When it comes to filmmaking, Hollywood should watch its back. Gotham is emerging as a major contender in feature film production and serves as home to more and more TV shows with every new fall season.
Burbank, Calif.’s versions of luminous Manhattan skylines, gritty sidewalk scenes and historic N.Y. landmarks could soon be a thing of the past.
In addition to authenticity, TV and movie production in New York is bringing commerce and jobs to the Big Apple. And it’s bringing job unprecedented convenience for East Coast-based actors.
“For the past four to five years there’s been a dramatic growth trend of productions shooting in New York City,” says Pat Swinney Kaufman, deputy commissioner and director at the New York state Governor’s Office for Motion Pictures and Television Development. “Numerous people are employed, and the city has seen revenues at over $2 billion directly and $6 billion indirectly, through residuals.”
The recent onslaught of TV productions based in New York represents an even bigger coup for the Empire State. Episodic TV that often goes on for years can provide permanent jobs for people in the industry. Film projects come and go, but such TV fare as “Law & Order” and “Spin City,” which are lensed in Gotham, have emerged as the economic backbone of the East Coast production industry.”Major players in the industry live or have homes here,” Swinney Kaufman says. “Now they will be able to shoot their film or TV show, and still be able to go home and see their children at night.”
Whenever studio space is needed in New York, it’s the New York state Governor’s Office for Motion Picture and Television Development that unearths the sites.
“We’ve made a major goal to find space if there’s none available,” Swinney Kaufman says. “We’re very excited about the tremendous potential for the Yonkers Stage and BICC soundstages, and the studio sites in development like Beth Page in Yonkers and Saks Warehouse in Nassau. We’re the office to call if you want to produce something in New York.”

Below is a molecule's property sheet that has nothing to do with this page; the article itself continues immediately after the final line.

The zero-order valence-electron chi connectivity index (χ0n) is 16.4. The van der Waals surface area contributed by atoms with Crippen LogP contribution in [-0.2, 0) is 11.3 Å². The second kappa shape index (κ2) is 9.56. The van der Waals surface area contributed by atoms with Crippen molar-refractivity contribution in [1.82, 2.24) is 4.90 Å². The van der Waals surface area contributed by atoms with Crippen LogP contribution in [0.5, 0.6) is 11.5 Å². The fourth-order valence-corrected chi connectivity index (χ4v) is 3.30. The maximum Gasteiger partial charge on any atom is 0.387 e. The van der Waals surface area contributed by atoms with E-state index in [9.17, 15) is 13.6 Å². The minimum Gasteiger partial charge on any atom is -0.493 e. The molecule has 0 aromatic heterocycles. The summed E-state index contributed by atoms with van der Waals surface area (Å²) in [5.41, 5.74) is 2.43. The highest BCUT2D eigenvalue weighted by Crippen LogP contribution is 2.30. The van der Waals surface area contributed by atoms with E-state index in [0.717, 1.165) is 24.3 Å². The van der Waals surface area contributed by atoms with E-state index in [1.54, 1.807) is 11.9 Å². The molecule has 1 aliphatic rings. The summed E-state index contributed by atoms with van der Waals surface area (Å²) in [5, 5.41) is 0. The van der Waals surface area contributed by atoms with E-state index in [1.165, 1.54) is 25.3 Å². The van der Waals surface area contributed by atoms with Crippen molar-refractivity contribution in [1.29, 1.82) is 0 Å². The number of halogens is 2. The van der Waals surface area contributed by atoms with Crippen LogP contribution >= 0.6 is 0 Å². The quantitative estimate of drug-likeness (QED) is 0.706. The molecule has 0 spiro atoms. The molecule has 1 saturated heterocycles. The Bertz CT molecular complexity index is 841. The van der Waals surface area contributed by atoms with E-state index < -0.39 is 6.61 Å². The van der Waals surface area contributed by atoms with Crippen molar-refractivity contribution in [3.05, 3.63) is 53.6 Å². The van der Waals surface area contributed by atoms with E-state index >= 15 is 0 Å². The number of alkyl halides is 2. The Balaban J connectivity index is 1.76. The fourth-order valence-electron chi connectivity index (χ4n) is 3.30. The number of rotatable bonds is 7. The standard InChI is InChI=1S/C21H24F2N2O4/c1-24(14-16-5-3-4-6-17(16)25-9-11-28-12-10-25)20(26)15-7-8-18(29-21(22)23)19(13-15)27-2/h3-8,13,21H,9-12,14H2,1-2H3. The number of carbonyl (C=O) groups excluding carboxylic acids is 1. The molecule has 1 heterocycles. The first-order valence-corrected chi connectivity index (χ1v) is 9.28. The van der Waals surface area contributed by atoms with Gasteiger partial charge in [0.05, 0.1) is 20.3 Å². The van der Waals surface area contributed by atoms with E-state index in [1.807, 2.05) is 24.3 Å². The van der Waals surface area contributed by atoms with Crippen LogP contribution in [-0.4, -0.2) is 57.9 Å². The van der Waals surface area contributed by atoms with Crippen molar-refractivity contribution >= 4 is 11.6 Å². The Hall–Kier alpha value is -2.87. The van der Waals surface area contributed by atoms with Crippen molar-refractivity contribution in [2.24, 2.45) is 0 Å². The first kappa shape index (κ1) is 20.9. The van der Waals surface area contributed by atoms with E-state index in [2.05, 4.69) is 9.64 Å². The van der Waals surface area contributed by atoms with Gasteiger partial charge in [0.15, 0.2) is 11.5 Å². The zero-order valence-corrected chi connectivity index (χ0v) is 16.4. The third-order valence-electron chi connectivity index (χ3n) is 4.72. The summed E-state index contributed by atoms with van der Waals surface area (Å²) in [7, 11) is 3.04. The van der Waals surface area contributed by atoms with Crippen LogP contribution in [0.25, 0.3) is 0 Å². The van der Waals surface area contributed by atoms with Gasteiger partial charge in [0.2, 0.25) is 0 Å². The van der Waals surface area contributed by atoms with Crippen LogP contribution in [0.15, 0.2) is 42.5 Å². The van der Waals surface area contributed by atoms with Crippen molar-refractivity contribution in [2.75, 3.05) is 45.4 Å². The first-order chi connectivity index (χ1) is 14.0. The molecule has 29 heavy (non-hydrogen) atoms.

Currently under construction is LTV Studios in Wainscott. The area, located just off the stretch of Montauk Highway that runs between tony South Hampton and even tonier East Hampton on Long Island, has been a hot bed for construction in the last 10 years. When the studio is completed in January, it will be the largest studio on the island.
Just down the Long Island Expressway in Riverhead, airplane hangars are being converted to soundstages at Claverton Base, though no completion date has been set.
And over at the Brooklyn Navy Yards, much ado has turned out to be about not much. A planned $150 million studio facility that was to be a joint venture between Robert De Niro and Miramax co-chairman Harvey Weinstein got the kibosh when N.Y. Mayor Rudolph Giuliani — after publicly sanctioning the project — balked and made a deal with New Jersey financier Douglas Steiner.
Whether the turnaround was politically or financially motivated is relegated to dinner party speculation: Weinstein is a vocal supporter of Giuliani’s Senate rival Hillary Clinton; Steiner has donated amply to past Giuliani campaigns.
Still, under the De Niro-Weinstein joint venture, the city would have had to put up $25 million and a sticking point was whether the money was coming in the form of a loan or grant.
In any case, 11 soundstages will soon grow in Brooklyn.